Airtight Wood Stoves
The exciting thing about fireplaces is that new developments have taken place over the years to include better materials and improved technologies. For instance, airtight wood stoves are a huge seller and when designed well, they can heat an entire home. Typically, the stoves are designed to transfer heat via long-wave radiation. When it comes to warming up a home, to include walls, floors, and even furniture, an airtight wood stove is one of the most effective choices you have.
Then for conventional fireplaces, which have long had efficiency issues, you have solutions here as well. For example, new, wood-combustion designs are made to preheat both primary and secondary combustion air, as well as any insulated combustion zone. This means you have an airtight fireplace with special doors and glass windows made from pyroceramic to help transit infrared radiation. The good part of this option is that these designs can be built in similar to that of a zero-clearance fireplace, or if you prefer, retrofitted into an existing entry for a fireplace.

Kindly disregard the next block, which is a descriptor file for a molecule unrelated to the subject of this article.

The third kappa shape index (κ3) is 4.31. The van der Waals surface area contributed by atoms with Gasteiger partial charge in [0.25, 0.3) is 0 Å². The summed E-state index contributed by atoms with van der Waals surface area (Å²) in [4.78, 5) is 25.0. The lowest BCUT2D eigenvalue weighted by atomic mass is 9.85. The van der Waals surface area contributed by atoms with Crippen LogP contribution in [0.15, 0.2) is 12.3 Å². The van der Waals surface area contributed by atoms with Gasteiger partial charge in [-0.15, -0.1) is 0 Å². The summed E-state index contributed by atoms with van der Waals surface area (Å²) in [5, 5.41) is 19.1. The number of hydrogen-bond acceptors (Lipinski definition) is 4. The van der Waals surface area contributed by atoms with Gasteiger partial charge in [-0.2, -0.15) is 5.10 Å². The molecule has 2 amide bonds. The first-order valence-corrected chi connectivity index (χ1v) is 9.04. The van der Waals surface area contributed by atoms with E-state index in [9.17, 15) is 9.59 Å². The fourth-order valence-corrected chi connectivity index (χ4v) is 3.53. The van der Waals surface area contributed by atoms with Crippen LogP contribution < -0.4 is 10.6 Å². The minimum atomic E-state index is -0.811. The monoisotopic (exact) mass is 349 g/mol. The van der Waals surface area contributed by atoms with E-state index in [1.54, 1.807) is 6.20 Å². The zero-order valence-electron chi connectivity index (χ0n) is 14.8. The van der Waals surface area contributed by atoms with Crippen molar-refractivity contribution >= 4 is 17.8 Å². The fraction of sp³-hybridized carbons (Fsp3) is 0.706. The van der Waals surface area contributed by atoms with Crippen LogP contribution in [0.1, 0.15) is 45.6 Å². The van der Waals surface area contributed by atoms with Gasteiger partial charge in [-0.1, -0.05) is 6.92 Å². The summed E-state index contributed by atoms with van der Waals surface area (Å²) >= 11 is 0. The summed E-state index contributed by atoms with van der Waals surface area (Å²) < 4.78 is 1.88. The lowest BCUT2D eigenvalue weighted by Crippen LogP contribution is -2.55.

Another great way to enjoy an efficient fireplace is with a pellet unit or masonry heater. Pellet fireplaces are small but very effective. Made from wood, as well as other biomass wastes, these pellets actually create significant heat without polluting indoor or outdoor air. Although the pellet fireplaces might be more expensive than some of the advanced combustion fireplaces, they are an excellent investment. The key thing to remember in this case is that you have to continue buying pellets, which are more expensive than traditional wood.
Then for masonry heaters, these fireplaces are considered a favorite throughout Northern Europe and although not widely used in the United States, their popularity is growing. With this, wood would burn for approximately two hours at a very high rate. From there, flue gasses go through the masonry in a specific path that helps remove but also store heat. From there, the stored heat is dispensed throughout the house over a 22-hour period. Again, you have many different options but without doubt, these mentioned are some of the most efficient.